Around the world in 10 million years: biogeography of the nearly cosmopolitan true toads (Anura: Bufonidae)


*Correspondence: Jennifer Pramuk, Curator of Herpetology, Bronx Zoo/Wildlife Conservation Society, Bronx, NY 10460, USA.


Aim  The species-rich family of true toads (Anura: Bufonidae) has been the focus of several earlier studies investigating the biogeography of geographically widespread taxa. Herein, we employ newly developed Bayesian divergence estimate methods to investigate the biogeographical history of this group. Resulting age estimates are used to test several key temporal hypotheses including that the origin of the bufonid clade pre-dates Gondwanan vicariance (~105 million years ago, Ma). Area cladograms are also invoked to investigate the geographical origin of the family.

Location  Worldwide, except the Australia–New Guinea plate, Madagascar and the Antarctic.

Methods  A phylogenetic hypothesis of the relationships among true toads was derived from analysis of 2521 bp of DNA data including fragments from three mitochondrial (12S, tRNAval, 16S) and two nuclear (RAG-1, CXCR-4) genes. Analysis of multiple, unlinked loci with a Bayesian method for estimating divergence times allowed us to address the timing and biogeographical history of Bufonidae. Resulting divergence estimates permitted the investigation of alternative vicariance/dispersal scenarios that have been proposed for true toads.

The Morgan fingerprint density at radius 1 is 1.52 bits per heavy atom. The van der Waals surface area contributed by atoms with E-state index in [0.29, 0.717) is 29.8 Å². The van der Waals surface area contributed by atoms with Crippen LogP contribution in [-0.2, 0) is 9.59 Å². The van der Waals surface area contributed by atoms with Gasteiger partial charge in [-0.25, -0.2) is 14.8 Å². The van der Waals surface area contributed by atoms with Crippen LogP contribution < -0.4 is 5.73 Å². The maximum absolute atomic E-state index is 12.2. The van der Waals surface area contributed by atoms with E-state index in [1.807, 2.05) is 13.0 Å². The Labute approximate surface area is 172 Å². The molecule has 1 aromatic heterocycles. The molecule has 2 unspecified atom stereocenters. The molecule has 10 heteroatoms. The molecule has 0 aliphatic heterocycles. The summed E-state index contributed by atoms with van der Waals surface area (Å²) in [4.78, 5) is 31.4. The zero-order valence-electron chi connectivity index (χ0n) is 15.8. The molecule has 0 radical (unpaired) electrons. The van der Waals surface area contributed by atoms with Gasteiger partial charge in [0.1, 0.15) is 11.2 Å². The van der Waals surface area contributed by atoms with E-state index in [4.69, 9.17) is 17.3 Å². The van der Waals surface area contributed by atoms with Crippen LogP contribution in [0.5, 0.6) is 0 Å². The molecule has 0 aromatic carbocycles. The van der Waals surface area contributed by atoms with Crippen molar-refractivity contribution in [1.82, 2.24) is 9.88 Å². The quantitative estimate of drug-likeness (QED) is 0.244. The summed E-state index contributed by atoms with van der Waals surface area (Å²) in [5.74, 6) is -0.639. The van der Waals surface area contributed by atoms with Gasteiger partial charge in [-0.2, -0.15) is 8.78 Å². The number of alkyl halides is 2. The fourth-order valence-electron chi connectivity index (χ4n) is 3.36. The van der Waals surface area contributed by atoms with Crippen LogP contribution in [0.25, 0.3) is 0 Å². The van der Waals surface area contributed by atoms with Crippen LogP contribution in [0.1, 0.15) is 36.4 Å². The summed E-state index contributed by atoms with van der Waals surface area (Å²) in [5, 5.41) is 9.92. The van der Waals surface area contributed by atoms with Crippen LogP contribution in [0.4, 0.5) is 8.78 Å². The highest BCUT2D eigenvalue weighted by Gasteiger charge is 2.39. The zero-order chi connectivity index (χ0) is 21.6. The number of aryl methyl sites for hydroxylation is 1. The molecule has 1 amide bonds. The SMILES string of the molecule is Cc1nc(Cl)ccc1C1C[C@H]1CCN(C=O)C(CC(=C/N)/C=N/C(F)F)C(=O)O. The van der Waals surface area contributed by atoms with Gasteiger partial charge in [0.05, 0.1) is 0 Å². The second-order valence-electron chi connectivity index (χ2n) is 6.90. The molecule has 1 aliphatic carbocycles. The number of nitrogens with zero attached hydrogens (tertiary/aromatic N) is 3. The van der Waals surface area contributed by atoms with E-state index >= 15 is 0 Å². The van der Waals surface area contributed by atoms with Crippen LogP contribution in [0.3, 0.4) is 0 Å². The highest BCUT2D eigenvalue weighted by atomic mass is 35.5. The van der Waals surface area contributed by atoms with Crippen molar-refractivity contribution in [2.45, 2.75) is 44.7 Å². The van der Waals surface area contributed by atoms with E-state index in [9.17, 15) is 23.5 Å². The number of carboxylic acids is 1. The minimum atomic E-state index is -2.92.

Results  Our area cladogram resulting from phylogenetic analysis of DNA data supports a South American origin for Bufonidae. Divergence estimates indicate that the family originated earlier than had been suggested previously (78–99 Ma). The age of the enigmatic Caribbean clade was dated to the late Palaeocene–early Eocene. A return of bufonids to the New World in the Eocene was followed by rapid diversification and secondary expansion into South America by the early Oligocene (Rupelian).

Main conclusions  The South American origin of Bufonidae in the Upper Cretaceous was followed by relatively rapid expansion and radiation around the globe, ending with a return to the Americas via a Eurasian/North American land bridge in the Eocene. Though the exact route of this dispersal (Beringia or North Atlantic) remains unclear, an argument is made for the less frequently invoked North Atlantic connection. The origin of the enigmatic Caribbean lineage was found to be consistent with colonization following the bolide impact at the K/T boundary. These findings provide the first, firm foundation for understanding true toad divergence times and their truly remarkable and global radiation.